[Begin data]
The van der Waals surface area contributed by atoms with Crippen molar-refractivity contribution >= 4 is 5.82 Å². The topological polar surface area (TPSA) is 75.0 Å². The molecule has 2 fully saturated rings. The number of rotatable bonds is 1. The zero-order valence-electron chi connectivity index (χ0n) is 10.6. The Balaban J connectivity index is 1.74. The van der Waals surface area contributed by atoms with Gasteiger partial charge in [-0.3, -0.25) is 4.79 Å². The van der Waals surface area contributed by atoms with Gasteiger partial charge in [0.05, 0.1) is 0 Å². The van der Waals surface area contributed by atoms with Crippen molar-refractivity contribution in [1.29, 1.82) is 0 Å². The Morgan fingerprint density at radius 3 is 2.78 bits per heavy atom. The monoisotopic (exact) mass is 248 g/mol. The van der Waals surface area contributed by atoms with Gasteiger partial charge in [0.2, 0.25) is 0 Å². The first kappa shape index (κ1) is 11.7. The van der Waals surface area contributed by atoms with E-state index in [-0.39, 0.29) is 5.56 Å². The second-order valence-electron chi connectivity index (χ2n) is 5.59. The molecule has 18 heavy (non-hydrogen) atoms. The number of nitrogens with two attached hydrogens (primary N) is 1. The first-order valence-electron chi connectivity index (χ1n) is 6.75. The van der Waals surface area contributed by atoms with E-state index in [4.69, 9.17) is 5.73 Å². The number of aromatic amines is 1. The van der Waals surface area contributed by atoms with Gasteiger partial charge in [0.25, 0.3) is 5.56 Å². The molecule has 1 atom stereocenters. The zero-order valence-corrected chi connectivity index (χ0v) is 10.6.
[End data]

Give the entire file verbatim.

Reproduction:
The van der Waals surface area contributed by atoms with Crippen molar-refractivity contribution >= 4 is 5.82 Å². The topological polar surface area (TPSA) is 75.0 Å². The molecule has 2 fully saturated rings. The number of rotatable bonds is 1. The zero-order valence-electron chi connectivity index (χ0n) is 10.6. The Balaban J connectivity index is 1.74. The van der Waals surface area contributed by atoms with Gasteiger partial charge in [-0.3, -0.25) is 4.79 Å². The van der Waals surface area contributed by atoms with Gasteiger partial charge in [0.05, 0.1) is 0 Å². The van der Waals surface area contributed by atoms with Crippen molar-refractivity contribution in [1.29, 1.82) is 0 Å². The Morgan fingerprint density at radius 3 is 2.78 bits per heavy atom. The monoisotopic (exact) mass is 248 g/mol. The van der Waals surface area contributed by atoms with Gasteiger partial charge in [0.2, 0.25) is 0 Å². The first kappa shape index (κ1) is 11.7. The van der Waals surface area contributed by atoms with E-state index in [-0.39, 0.29) is 5.56 Å². The second-order valence-electron chi connectivity index (χ2n) is 5.59. The molecule has 18 heavy (non-hydrogen) atoms. The number of nitrogens with two attached hydrogens (primary N) is 1. The first-order valence-electron chi connectivity index (χ1n) is 6.75. The van der Waals surface area contributed by atoms with E-state index in [4.69, 9.17) is 5.73 Å². The number of aromatic amines is 1. The van der Waals surface area contributed by atoms with Gasteiger partial charge in [0.25, 0.3) is 5.56 Å². The molecule has 1 atom stereocenters. The zero-order valence-corrected chi connectivity index (χ0v) is 10.6.